The Hudson Armory Project is an innovative initiative of the Hudson Cultural Alliance — an all-volunteer, local non-profit invested in the transformation of the The Armory building into a regional arts and cultural center.
A cultural arts center like The Armory in Hudson's downtown with its award-winning Main Street will bring economic benefits, serve a large population, and boost local businesses, while enriching the quality of life for community members and families in the region.
The Armory provides a vast open space for diverse purposes such as entertainment, education, and meetings, enabling the Town of Hudson to enhance community events and foster economic growth through collaborations with local organizations.
Built by Fenway Park's architect James E. McLaughlin, The Armory has served as a military facility, dance hall, voting site, and training center, and the Hudson Armory Project will showcase its history through public exhibitions.
Located in downtown Hudson on the Assabet River, The Armory's size and central location make it a natural anchor for the arts and cultural district and an accessible venue for a diverse population from surrounding towns in the 495 MetroWest Corridor.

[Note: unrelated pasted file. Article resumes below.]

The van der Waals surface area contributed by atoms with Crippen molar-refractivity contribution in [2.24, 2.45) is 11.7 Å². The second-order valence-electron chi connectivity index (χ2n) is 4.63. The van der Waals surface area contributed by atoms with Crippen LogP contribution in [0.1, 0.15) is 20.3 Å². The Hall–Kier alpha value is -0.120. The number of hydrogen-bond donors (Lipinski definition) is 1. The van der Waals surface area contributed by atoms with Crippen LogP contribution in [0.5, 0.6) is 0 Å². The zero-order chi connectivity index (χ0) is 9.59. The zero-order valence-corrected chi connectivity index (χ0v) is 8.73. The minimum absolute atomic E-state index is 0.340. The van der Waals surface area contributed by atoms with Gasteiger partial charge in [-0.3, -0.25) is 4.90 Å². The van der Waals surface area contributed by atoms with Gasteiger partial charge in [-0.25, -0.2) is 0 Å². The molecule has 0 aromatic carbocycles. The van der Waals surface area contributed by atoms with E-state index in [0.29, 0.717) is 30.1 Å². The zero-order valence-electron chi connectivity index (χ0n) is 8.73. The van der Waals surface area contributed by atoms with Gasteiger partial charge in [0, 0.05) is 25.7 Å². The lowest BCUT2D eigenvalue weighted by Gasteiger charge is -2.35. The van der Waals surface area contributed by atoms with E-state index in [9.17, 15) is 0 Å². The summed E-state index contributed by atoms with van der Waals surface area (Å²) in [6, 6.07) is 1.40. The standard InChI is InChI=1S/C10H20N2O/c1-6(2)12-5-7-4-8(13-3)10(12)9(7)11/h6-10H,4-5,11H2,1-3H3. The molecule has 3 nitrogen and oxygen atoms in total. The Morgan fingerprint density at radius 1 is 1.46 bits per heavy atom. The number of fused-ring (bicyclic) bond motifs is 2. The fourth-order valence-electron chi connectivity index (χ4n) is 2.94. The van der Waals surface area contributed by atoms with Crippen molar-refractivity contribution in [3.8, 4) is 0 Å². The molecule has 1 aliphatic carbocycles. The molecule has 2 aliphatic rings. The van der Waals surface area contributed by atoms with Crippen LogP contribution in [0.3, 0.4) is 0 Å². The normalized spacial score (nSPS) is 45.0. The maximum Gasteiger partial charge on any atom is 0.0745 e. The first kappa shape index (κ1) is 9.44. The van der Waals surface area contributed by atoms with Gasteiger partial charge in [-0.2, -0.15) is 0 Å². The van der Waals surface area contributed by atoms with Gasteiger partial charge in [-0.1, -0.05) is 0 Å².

A Lifetime Opportunity
Through the hard work of the community, Senator Eldridge, and Rep Kate Hogan, the town of Hudson acquired the Armory and signed a lease with the Hudson Cultural Alliance
Restoration & Revitalization
Renovating the Armory building begins with functional assessments and architectural proposals but it is the vision of a gathering space full of people, music, art, classes and celebrations that really drives the engine of change.
Operation & Programming
The Hudson Cultural Alliance will partner with local non-profits, town departments, and businesses to bring a plethora of activities and events to the community. The Hudson Armory’s programming will be designed to appeal to the interest and needs of the people it serves.
A destination for dining and shops, visionaries now turn to the next big thing: Culture
Photo credit: Christine Peterson